December 14, 2022
The U.S. took a large step toward sustainability and protecting against climate change on Nov. 10 by proposing mandatory carbon disclosures for most federal contractors. The proposed change, the Federal Supplier Climate Risks and Resilience Rule, would require major suppliers to report greenhouse gas (GHG) emissions and the environmental related financial risk to the CDP — formerly known as the Carbon Disclosure Project, now a not-for-profit environmental disclosure organization. This represents the second recently proposed change by the administration, as the new Federal Buy Clean initiative was announced in September. These actions support the U.S.’s goal to meet a 50% reduction in total GHG produced by 2030 and help increase supply chain resilience.
U.S. President Joe Biden highlighted the rule during his speech at the 27th Conference of the Parties (COP) to the United Nations (U.N.) Framework Convention on Climate Change, making the U.S. the first nation to require suppliers to work toward the Paris Agreement-aligned emissions reduction goals, according to a Fact Sheet provided by the White House. This represents a significant contribution as the U.S. government is the largest buyer of services and goods in the world at an amount of $630 billion (USD).
Who this affects
The rule requires any federal contractor that receives more than $50 million (USD) in contracts to publicly disclose Scope 1, Scope 2 and applicable Scope 3 emissions, climate-related financial risks, and emissions targets, according to the White House Fact Sheet. Currently, only 31% of suppliers disclose this information through the System for Award Management at www.SAM.gov.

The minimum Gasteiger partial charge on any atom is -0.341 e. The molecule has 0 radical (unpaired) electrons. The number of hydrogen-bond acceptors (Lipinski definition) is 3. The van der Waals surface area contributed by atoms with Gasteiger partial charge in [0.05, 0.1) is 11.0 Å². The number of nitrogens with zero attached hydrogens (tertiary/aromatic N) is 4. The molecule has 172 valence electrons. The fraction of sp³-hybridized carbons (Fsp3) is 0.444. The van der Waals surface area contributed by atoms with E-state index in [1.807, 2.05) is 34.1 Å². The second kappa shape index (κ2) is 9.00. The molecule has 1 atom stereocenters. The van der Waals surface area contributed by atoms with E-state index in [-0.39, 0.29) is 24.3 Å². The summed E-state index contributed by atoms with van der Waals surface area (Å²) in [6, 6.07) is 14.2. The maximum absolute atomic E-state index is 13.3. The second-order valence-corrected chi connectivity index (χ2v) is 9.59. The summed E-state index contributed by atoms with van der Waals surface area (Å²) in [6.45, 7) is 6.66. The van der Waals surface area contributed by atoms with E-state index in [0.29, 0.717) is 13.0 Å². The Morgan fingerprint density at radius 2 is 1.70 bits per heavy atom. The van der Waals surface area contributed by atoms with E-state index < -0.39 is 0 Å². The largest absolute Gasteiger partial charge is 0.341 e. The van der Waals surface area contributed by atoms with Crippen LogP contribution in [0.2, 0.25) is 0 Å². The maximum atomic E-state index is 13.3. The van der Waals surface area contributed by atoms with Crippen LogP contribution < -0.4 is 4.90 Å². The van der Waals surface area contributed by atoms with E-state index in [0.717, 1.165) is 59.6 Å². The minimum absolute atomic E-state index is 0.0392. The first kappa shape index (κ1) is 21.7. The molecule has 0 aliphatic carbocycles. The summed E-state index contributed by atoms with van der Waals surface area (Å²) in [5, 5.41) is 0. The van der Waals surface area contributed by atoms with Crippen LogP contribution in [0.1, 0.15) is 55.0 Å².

Suppliers with federal contracts over $7.5 million (USD) but less than $50 million (USD) will be required only to disclose Scope 1 and Scope 2. A break exists for small businesses with more than $7.5 million (USD), but businesses supplying less than $7.5 million (USD) in contracts will not be required to report Scope 1 or Scope 2 details. All self-reporting will be done through the CDP. According to the Federal Register, this will cover roughly 86% of the federal government’s annual spend, in addition to a deep dive into the environmental effects of the federal government’s supply chain.
“Environmental impact must be a top priority for all powerful economic actors in their decision-making going forward,” said Simon Fischweicher, head of Corporations and Supply Chains, CDP North America, in a press release issued by the CDP. “Just like any large corporation, the U.S. government needs quality data from suppliers to see the full picture of its environmental impact. The Federal Supplier Climate Risks and Resilience Rule will follow the model that CDP pioneered in our sustainable supply chain work, demonstrating the power of procurement by ensuring that federal suppliers disclose vital environmental data and set ambitious decarbonization targets.
“This will give the White House a comprehensive picture of environmental risks as well as opportunities for sustainability action,” Fischweicher continued, going on to mention another Biden administration plan, Justice40, which seeks to have 40% of federal investments benefit disadvantaged communities affected by pollution. “Moreover, this disclosure data will be useful in informing the Justice40 implementation, helping all companies, municipal governments and investors make greener, more equitable, smarter decisions about where to invest capital.”
If accepted, the change to the Federal Acquisition Regulation will be issued by the Federal Acquisition Regulatory Council. The comment period on the proposed rule will close Jan. 13, 2023. The rule, if adopted, will most likely be under 5-USC-804.
This rule follows another similar disclosure proposal of the U.S. Securities and Exchange Commission (SEC), which would require all public U.S. companies to disclose their environmental impact.
ESG expectations are growing. Learn more about our scopes 1, 2 and 3 carbon reporting solutions.
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